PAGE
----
preview

William Golding's Lord of the Flies

Satisfactory Essays
Golding 's Lord of the Flies

Golding implements his use of language and choice of words to make this a disturbing part of the novel. We can see this on many occasions throughout the passage. And what makes this passage so important is the boys attitudes changing and developing on a number of issues and taboos. In the beginning part of this passage the reader can see that the hunters have just tried to kill their first pig and at the same time overcoming the taboo in question, which is, whether it's right to kill an animal for food. The reader can see that Ralph is full "Of fright and apprehension" and most importantly "Pride" when he hit the boar with his spear and we notice that "He sunned himself in their new respect and felt that hunting was good after all". Later on we see another example of disturbing language as "The circle moved in and around. Robert squealed in mock terror, then real pain." And as Ralph had a "Sudden thick excitement", he grabbed Eric's spear and "Jabbed at Robert with it". As Jack has Robert pinned down in the circle the reader is told that Jack is "Brandishing a knife," with this added to the background cheering of "Kill him! Kill him!" the boys have overcome another Taboo; not one of is it right to kill animals but one of is it right to injure other people for the sake of the game.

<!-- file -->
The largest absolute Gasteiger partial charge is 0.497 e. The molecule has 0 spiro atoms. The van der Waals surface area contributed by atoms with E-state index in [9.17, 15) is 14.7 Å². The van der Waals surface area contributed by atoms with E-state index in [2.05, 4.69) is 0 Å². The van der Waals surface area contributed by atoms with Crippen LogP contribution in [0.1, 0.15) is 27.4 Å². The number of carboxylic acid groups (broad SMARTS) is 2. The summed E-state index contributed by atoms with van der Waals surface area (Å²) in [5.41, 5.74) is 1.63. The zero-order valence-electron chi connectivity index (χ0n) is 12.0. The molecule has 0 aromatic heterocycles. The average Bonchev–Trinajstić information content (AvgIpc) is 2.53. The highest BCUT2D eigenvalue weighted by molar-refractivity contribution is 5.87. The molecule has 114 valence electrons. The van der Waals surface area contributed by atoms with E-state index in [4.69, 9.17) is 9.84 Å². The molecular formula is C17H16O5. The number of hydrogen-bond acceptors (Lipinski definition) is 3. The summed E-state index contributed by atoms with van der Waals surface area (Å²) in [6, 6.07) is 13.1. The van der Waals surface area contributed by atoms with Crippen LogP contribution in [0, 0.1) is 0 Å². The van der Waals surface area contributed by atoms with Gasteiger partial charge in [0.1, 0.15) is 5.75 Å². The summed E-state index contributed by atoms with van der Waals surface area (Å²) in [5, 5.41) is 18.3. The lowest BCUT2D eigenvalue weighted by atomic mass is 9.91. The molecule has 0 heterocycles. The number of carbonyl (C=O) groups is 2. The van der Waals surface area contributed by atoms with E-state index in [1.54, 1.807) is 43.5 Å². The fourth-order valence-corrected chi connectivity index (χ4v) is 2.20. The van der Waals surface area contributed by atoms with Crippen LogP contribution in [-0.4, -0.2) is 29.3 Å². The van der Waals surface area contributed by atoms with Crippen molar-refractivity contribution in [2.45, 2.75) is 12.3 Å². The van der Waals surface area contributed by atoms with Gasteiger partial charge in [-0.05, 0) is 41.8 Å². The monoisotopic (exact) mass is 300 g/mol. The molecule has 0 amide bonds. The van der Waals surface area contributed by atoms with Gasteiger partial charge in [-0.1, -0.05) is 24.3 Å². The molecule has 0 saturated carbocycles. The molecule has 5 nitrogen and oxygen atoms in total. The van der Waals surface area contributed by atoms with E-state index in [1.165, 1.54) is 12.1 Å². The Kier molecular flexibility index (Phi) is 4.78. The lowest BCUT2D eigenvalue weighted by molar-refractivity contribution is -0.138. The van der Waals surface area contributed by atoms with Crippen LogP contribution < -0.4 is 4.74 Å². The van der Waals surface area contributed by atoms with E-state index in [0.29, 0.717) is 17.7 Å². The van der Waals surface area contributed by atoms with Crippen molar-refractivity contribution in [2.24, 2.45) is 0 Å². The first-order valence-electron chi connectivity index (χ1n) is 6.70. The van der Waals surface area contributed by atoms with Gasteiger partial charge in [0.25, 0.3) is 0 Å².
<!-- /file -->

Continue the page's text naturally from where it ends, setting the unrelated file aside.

Another disturbing part of the passage is the language and imagery involved in "Make a ring!" Here we can imagine a giant set of claws engulfing Robert ready to kill leaving him no escape. And as Robert
"Squealed in mock terror, then in real pain" we see that the boys playing the game can easily get carried away without them knowing just how much damage their causing. As "The butt end of the spear fell on his back", and the rest of the boys started to "Hold him!" Ralph grew a "Sudden thick excitement", and jabbed Robert with "Eric's spear".
With the ritual chant of "Kill him! Kill him!" Jack soon finds himself holding Robert "By the hair" whilst "Brandishing a knife" this part of the passage is also very important because we can even see that Ralph, who was "Fighting to get near" and finding "The desire to squeeze and hurt was over-mastering". Was normally one of the boys who would be least likely to participate in one of these savage "games".

It is in these games were the boys get carried away and Ralph feels a
Get Access